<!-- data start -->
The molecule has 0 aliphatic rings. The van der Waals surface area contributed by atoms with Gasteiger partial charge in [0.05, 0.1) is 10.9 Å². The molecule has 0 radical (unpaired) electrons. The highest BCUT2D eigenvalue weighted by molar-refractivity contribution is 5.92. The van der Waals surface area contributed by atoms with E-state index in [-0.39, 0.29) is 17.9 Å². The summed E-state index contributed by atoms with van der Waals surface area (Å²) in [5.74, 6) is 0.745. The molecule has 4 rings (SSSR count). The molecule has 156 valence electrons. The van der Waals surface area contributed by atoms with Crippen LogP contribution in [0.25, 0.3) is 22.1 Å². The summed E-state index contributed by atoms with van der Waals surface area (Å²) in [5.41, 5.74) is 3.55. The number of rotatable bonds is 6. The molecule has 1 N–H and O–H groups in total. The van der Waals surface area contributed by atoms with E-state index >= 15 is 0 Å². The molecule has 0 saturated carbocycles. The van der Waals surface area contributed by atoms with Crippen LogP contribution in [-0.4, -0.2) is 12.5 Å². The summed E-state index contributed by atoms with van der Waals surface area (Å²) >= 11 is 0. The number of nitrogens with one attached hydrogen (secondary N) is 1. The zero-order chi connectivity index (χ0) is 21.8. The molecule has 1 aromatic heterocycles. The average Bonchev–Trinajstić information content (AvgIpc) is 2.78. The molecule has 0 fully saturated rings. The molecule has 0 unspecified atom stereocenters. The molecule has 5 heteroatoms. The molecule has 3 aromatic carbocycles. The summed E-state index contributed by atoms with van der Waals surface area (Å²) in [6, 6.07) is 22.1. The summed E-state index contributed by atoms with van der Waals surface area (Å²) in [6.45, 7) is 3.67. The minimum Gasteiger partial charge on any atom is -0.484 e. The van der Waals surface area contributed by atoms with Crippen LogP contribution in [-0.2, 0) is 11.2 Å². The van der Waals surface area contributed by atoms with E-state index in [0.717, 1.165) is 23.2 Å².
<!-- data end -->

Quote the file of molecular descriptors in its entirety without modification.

The molecule has 0 aliphatic rings. The van der Waals surface area contributed by atoms with Gasteiger partial charge in [0.05, 0.1) is 10.9 Å². The molecule has 0 radical (unpaired) electrons. The highest BCUT2D eigenvalue weighted by molar-refractivity contribution is 5.92. The van der Waals surface area contributed by atoms with E-state index in [-0.39, 0.29) is 17.9 Å². The summed E-state index contributed by atoms with van der Waals surface area (Å²) in [5.74, 6) is 0.745. The molecule has 4 rings (SSSR count). The molecule has 156 valence electrons. The van der Waals surface area contributed by atoms with Crippen LogP contribution in [0.25, 0.3) is 22.1 Å². The summed E-state index contributed by atoms with van der Waals surface area (Å²) in [5.41, 5.74) is 3.55. The number of rotatable bonds is 6. The molecule has 1 N–H and O–H groups in total. The van der Waals surface area contributed by atoms with E-state index >= 15 is 0 Å². The molecule has 0 saturated carbocycles. The van der Waals surface area contributed by atoms with Crippen LogP contribution in [-0.4, -0.2) is 12.5 Å². The summed E-state index contributed by atoms with van der Waals surface area (Å²) >= 11 is 0. The number of nitrogens with one attached hydrogen (secondary N) is 1. The zero-order chi connectivity index (χ0) is 21.8. The molecule has 1 aromatic heterocycles. The average Bonchev–Trinajstić information content (AvgIpc) is 2.78. The molecule has 0 fully saturated rings. The molecule has 0 unspecified atom stereocenters. The molecule has 5 heteroatoms. The molecule has 3 aromatic carbocycles. The summed E-state index contributed by atoms with van der Waals surface area (Å²) in [6, 6.07) is 22.1. The summed E-state index contributed by atoms with van der Waals surface area (Å²) in [6.45, 7) is 3.67. The minimum Gasteiger partial charge on any atom is -0.484 e. The van der Waals surface area contributed by atoms with Crippen LogP contribution in [-0.2, 0) is 11.2 Å². The van der Waals surface area contributed by atoms with E-state index in [0.717, 1.165) is 23.2 Å².